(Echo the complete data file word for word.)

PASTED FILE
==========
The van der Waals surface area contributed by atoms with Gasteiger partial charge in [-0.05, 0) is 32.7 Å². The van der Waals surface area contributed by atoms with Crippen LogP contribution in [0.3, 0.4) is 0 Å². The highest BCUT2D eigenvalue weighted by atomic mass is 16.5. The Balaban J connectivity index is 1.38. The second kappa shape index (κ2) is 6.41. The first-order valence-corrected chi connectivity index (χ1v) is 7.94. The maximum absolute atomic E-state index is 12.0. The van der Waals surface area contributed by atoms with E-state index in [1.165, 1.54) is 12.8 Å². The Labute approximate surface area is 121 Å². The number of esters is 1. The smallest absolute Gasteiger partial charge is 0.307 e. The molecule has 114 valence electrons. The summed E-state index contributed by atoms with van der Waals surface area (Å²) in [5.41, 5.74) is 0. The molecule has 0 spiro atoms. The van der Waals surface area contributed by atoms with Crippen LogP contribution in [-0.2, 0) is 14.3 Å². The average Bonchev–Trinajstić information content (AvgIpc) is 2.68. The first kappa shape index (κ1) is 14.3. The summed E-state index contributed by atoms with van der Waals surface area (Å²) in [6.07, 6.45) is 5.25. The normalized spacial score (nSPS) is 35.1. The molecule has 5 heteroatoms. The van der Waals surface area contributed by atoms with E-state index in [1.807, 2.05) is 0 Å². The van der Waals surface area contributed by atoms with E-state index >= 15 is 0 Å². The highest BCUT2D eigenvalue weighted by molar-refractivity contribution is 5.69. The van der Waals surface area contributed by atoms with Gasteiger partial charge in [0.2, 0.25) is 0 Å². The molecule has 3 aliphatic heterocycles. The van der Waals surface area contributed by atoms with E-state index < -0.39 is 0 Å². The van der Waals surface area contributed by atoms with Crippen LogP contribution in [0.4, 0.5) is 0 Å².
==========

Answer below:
The van der Waals surface area contributed by atoms with Gasteiger partial charge in [-0.05, 0) is 32.7 Å². The van der Waals surface area contributed by atoms with Crippen LogP contribution in [0.3, 0.4) is 0 Å². The highest BCUT2D eigenvalue weighted by atomic mass is 16.5. The Balaban J connectivity index is 1.38. The second kappa shape index (κ2) is 6.41. The first-order valence-corrected chi connectivity index (χ1v) is 7.94. The maximum absolute atomic E-state index is 12.0. The van der Waals surface area contributed by atoms with E-state index in [1.165, 1.54) is 12.8 Å². The Labute approximate surface area is 121 Å². The number of esters is 1. The smallest absolute Gasteiger partial charge is 0.307 e. The molecule has 114 valence electrons. The summed E-state index contributed by atoms with van der Waals surface area (Å²) in [5.41, 5.74) is 0. The molecule has 0 spiro atoms. The van der Waals surface area contributed by atoms with Crippen LogP contribution in [-0.2, 0) is 14.3 Å². The average Bonchev–Trinajstić information content (AvgIpc) is 2.68. The first kappa shape index (κ1) is 14.3. The summed E-state index contributed by atoms with van der Waals surface area (Å²) in [6.07, 6.45) is 5.25. The normalized spacial score (nSPS) is 35.1. The molecule has 5 heteroatoms. The van der Waals surface area contributed by atoms with E-state index in [1.807, 2.05) is 0 Å². The van der Waals surface area contributed by atoms with E-state index >= 15 is 0 Å². The highest BCUT2D eigenvalue weighted by molar-refractivity contribution is 5.69. The van der Waals surface area contributed by atoms with Gasteiger partial charge in [0.2, 0.25) is 0 Å². The molecule has 3 aliphatic heterocycles. The van der Waals surface area contributed by atoms with E-state index < -0.39 is 0 Å². The van der Waals surface area contributed by atoms with Crippen LogP contribution in [0.4, 0.5) is 0 Å².